CRAWFORD (FAMOUS), WILLIAM AYERS - Saline County, Arkansas | WILLIAM AYERS CRAWFORD (FAMOUS) - Arkansas Gravestone Photos


Lee Cemetery
Saline County,

Soldier – Sheriff – State Representative

24 June 1825 - 22 June 1874

William Ayers Crawford was born in Washington County, Tennessee, the youngest of eleven children of William Ayers and Martha Blakely Crawford. He was orphaned at the age of 15 when his mother died. His father, a farmer and breeder of fine horses, had died in 1834. William and his siblings left Tennessee with the intent to settle in Texas; however, after passing through Little Rock, Pulaski County, they changed their plans and made Saline County their permanent home, farming for a living. In June 1846, William enlisted for service in the Mexican War, participating in the Battle of Buena Vista as a private in Captain William K. Inglish’s Company “I,” Arkansas Regiment Mounted Volunteers. He returned home in 1848 and married Sarah Helen Henslee on October 5, 1848. They had eight children. From 1852 to 1858, he served as Sheriff for Saline County, then as State Representative during the legislative session of 1858 – 1859. In addition to his farming and political endeavors William ran a licensed ferry service across the Saline River used by the El Paso stage line and in 1857, he was the contractor for the Saline County Courthouse. He volunteered for service in the Confederate States Army in 1861, advancing through the ranks from lieutenant to colonel. He served in northern Virginia and southern Arkansas, with brief periods in Tennessee, Mississippi, and Missouri. At the Battle of Shiloh, he was severely wounded when a shell exploded at his feet. In 1873, William was commissioned as brigadier general by Governor Elisha Baxter, and organized the Arkansas State Militia. He was soon caught up in the Brooks-Baxter War, a political skirmish over who held claim to the governorship of Arkansas. On May 9, 1874, He was severely wounded during a skirmish in Little Rock that required him to return to his home to recuperate. One week later, President Ulysses S. Grant proclaimed Mr. Baxter to be the governor. Then, on June 3, 1874, Major General Robert C. Newton telegraphed William, proposing that he run for election as a delegate to the Arkansas Constitutional Convention, but he died a short time later. William died of phthisis (known today as tuberculosis).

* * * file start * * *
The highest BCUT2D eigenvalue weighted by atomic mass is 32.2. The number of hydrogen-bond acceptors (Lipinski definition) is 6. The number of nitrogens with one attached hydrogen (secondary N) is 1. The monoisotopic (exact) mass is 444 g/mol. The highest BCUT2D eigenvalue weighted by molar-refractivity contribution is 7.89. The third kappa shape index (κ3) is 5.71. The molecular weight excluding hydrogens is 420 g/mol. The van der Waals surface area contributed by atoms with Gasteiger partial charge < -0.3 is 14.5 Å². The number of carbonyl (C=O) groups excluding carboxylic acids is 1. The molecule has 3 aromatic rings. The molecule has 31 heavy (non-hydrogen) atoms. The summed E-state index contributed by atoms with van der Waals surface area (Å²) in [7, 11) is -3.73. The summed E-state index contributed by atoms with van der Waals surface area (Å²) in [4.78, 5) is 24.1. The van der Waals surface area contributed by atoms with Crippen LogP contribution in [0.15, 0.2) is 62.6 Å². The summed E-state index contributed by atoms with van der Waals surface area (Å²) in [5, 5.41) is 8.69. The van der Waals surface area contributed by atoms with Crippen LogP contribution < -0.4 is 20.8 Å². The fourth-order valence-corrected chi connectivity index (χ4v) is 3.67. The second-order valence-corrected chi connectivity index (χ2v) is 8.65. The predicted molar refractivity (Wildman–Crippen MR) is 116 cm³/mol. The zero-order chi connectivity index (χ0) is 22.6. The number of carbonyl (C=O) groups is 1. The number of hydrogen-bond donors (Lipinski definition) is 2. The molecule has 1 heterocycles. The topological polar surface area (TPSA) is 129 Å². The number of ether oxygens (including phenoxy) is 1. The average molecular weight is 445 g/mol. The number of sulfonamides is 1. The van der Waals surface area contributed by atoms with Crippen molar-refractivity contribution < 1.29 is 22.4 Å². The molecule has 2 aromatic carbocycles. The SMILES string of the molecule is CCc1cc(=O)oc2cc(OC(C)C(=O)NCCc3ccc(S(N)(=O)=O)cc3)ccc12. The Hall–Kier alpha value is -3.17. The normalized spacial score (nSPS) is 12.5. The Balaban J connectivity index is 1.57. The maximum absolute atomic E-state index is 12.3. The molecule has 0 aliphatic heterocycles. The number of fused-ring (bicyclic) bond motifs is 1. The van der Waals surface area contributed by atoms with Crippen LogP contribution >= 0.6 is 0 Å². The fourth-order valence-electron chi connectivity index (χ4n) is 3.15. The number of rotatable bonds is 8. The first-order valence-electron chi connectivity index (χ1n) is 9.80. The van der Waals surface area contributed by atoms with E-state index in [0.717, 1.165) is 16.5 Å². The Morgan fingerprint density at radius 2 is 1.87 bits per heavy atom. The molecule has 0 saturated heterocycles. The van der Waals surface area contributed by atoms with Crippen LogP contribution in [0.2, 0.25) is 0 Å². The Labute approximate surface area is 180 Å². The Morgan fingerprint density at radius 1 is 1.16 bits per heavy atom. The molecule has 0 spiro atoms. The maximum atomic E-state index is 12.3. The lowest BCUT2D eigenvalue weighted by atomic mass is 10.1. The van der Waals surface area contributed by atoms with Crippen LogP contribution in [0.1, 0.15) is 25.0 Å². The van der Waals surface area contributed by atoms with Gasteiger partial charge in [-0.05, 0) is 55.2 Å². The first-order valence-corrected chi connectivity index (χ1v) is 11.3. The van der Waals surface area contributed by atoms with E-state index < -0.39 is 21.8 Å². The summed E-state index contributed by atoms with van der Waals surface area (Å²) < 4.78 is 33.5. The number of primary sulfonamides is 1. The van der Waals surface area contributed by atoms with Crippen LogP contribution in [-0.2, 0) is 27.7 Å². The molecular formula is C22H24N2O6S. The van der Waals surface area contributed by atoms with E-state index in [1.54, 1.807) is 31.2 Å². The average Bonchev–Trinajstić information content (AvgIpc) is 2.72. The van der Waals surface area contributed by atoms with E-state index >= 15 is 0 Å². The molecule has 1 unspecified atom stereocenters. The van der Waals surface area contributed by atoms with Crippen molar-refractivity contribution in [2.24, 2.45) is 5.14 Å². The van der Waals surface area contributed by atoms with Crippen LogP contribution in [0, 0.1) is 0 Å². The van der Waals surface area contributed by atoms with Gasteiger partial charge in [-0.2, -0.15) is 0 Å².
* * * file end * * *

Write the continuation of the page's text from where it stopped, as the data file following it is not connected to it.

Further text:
References Consulted:
Sybil F. Crawford’s 2007 article, “William Ayers Crawford (1825-1874)” [online at October 6, 2008)]

Contributed on 10/2/08 by pvhwdh
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Record #: 70478

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Submitted: 10/2/08 • Approved: 10/6/08 • Last Updated: 7/27/12 • R70478-G0-S3

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